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American Travelers in Egypt: 1837-1869

John Lloyd StephensAmong the first Americans to visit Egypt was John Ledyard (1751-1789). An adventurous traveler who counted Thomas Jefferson and the Marquis de Lafayette among his friends, Ledyard went to Egypt at the suggestion of Sir William Banks. Arriving in Alexandria, he traveled on to Cairo where, unfortunately, he died before he could leave an extensive account of his visit.

In the early decades of the nineteenth century, however, Egypt, and the adventures of travelers, archaeologists, and, of course, Giovanni Belzoni, held the interest of the American reading public. To cite but two of many journalistic examples:

In the "Foreign Articles" of The American Daily Advertiser (Philadelphia) of February 11, 1824, a note reprinted from the Cambridge Chronicle recounts the latest exploits of Belzoni in North Africa. A few years later, a brief note in the April 26, 1827 issue of Poulson's American Daily Advertiser (Philadelphia) comments that a subscription is underway for the support of Sarah Belzoni "widow of the celebrated traveller" and "partner in the arduous undertakings of her husband" who is now living in Brussels.

Among the first Americans to leave full accounts of their Egyptian experience were George Bethune English (1787-1828) who traveled in 1820; George Rapelje (b.1771), traveling in 1822; George Jones, the chaplin aboard the USS Delaware which visited Egypt in 1834; and John Lowell, Jr. (1799-1836) traveling in 1834-35.

George Robbins Gliddon (1809-1857), born in Devonshire, was taken to Egypt at an early age by his father, John Gliddon (later U.S. Consul at Alexandria). The younger Gliddon is perhaps best known for his Egyptological works (including Otia Ægyptiaca) and for his extensive speaking tour of the United States in the 1840s illustrated with objects collected by Col. Cohen of Baltimore. For those interested in travelers to Egypt, however, it is Gliddon's reprinting of the Consular Register of Americans who traveled to Egypt during 1832-42 -- many of whom would later write on Egypt -- that is most interesting (See Appendix I).

A Journey to Central Africa; or, Life and Landscapes from Egypt to the Negro Kingdoms of the White Nile This register is appended to one of the more interesting documents related to travel to Egypt. Gliddon's "Appendix" to the American in Egypt (1842) was published in response to James Ewing Cooley's The American in Egypt (1842). Cooley (1802-1882), a New York State Senator, book dealer and minor poet wrote a witty and satiric account of his trip to Egypt. Unfortunately, he sometimes played loosely with the facts and lifted many of its illustrations from other sources. Cooley caricatures David Bushnell (called "Nebby Daoud" by Cooley), an American living in Alexandria and goes on at length with a scurrilous parody of the British in Egypt (under the names of the Wrinkelbottoms, Mr. Sneezebiter, the Rev. Dunderlix and the like). Meeting with John Gliddon, Cooley says "He put on an air of great pomposity, and appeared conceited, insincere, and vain" (p.366). Gliddon, or "Baron Pompolino" as Cooley calls him, though living in Egypt for twenty years, is "as ignorant as an old Egyptian mummy, just pulled out of the tombs" (p.367) of what would be of interest to a traveler such as Cooley. In his "Appendix", Gliddon vigorously defends the honor of his father and others mentioned by Cooley.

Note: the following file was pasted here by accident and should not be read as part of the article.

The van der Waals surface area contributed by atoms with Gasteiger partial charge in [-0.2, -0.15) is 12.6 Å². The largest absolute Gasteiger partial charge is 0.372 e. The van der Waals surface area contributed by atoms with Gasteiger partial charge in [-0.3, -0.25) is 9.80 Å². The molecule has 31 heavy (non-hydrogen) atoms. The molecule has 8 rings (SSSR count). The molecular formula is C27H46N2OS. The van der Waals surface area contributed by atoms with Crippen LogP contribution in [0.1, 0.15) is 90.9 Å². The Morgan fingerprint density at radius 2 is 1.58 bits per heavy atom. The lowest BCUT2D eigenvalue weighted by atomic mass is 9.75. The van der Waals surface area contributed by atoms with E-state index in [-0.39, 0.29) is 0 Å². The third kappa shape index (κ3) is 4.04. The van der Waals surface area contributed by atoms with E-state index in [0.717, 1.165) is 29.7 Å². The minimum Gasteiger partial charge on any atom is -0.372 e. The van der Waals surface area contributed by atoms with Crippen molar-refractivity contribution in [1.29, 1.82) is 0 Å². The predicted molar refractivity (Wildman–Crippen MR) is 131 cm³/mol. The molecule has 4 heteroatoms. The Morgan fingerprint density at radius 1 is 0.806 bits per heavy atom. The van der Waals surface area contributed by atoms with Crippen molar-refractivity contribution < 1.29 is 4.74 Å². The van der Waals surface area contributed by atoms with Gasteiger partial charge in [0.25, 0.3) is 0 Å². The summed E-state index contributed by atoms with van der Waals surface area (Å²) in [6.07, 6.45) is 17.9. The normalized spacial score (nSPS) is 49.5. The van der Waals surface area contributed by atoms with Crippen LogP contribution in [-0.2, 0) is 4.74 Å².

It was, however, John Lloyd Stephens (1805-1852) who became the first American to write a truly popular account of his travels in Egypt. By the 1850s, Americans were beginning to visit Egypt and West Asia in greater numbers than ever before. For much of this early period, a trip to Egypt and up the Nile aboard a native dhahabîyeh was reserved for only the most adventurous traveler, or howadji, a Turkish word originally meaning "merchant" or "shopkeeper." Howadji soon became a term applied by local inhabitants to all foreign travelers. In 1851, George William Curtis popularized the term in his work, Nile Notes of a Howadji. Said Curtis:

...we played only the part of Howadji, which is the universal name for traveler--the "Forestiero" of Italy (p.19).


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